Asian Men’s Championship: Qatar-Japan and Korea-Saudi Arabia in semifinals

It required consultations of the tournament regulations and calculations of goal differences to determine the semi-finalists in Group A. Korea won all the four games while Jordan lost all their games. But the other three teams, Japan, I.R. Iran and Kuwait beat each other so that all of them gained 4 points. Japan could have secured their spot in the semi-final by gaining at least one point against Korea, but the Koreans won by 27-26. Nevertheless, Japan had the small margins on their side.

Japan had beaten Kuwait by 30-27 and lost to Iran by 27-25; but Iran lost to Kuwait by 28-27. This means that both Japan and Iran had an aggregate goal difference of +1 in these three decisive games, while Kuwait had -2. And then in the final tie-breaker, Japan won out by having scored 55 goals compared with Iran’s 54. The ironic thing is that Kuwait, who was already out of the running prior to the final group game against Jordan, could have indirectly helped Iran to get a semi-final slot by failing to defeat Jordan; but even a dispirited group of Kuwaitis ‘could not avoid’ winning by 3 goals.

In the other group, there was in a sense also a ‘triangle drama’, here between Qatar, Saudi Arabia and Bahrain. Qatar and Saudi Arabia tied 24-24, but while Qatar managed a narrow win against Bahrain, 27-26, the Saudis had only managed a tie 23-23 on the opening day of the event. So the ranking among the top three was Qatar 7 points, Saudi Arabia 6, and Bahrain 5. The UAE at least managed to defeat relative newcomer Uzbekistan.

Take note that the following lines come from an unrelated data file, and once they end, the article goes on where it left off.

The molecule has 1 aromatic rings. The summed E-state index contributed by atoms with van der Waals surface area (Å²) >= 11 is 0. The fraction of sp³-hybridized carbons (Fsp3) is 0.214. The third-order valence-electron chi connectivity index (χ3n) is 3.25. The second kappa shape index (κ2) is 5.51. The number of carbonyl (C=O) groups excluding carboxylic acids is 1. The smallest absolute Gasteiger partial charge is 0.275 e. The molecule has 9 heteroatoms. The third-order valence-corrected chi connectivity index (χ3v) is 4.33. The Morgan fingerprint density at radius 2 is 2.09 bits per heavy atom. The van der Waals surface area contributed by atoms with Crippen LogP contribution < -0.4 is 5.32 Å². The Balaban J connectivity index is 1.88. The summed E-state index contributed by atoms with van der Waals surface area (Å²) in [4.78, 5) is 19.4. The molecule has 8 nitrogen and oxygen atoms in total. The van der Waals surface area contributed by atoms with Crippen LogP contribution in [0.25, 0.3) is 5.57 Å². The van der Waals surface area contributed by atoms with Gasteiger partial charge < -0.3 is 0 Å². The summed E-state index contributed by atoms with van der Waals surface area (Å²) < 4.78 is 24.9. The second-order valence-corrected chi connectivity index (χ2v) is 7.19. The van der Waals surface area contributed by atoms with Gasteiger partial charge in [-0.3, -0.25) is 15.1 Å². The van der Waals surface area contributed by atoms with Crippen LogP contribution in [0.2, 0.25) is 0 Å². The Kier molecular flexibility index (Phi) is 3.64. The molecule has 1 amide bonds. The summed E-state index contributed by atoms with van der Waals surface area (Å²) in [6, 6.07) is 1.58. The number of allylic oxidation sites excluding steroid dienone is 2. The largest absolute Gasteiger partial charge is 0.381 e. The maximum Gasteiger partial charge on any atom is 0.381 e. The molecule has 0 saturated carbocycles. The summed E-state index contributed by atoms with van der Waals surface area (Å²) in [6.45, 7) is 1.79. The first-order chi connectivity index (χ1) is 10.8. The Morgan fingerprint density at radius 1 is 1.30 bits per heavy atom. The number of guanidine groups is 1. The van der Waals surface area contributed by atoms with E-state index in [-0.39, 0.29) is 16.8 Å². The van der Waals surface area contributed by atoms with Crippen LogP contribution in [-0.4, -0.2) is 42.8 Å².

After so many hard-fought games with either ties or narrow victories, it would now be logical to expect to have two extremely closely matched semi-finals: Qatar-Japan and Korea-Saudi Arabia. One might think that Korea would be favorites on the basis of both their traditional strength and their four straight wins in the group. But the combined goal difference against the three closest rivals was a mere +7. So unless Korea has saved their strength, maybe they will be in for a negative surprise. And at least the semi-finalists will be eager to avoid the fourth place, as that would mean missing out on the World Championship in January 2013.

The Saudis seem to be gaining monetary premiums from their government for each win, and the official web site hints about a huge bonus if they secure a medal. So perhaps that and the support of the home crowd will create the necessary incentive. Apropos home crowd, it has been interesting to note completely contradictory reports about the permission for women to be in the stadium and watch the games. One report proudly announces this remarkable progress, whereas another report vehemently denies any notion that women have been allowed to enter with the exception of a few women journalists. Perhaps we will eventually find some photographic evidence…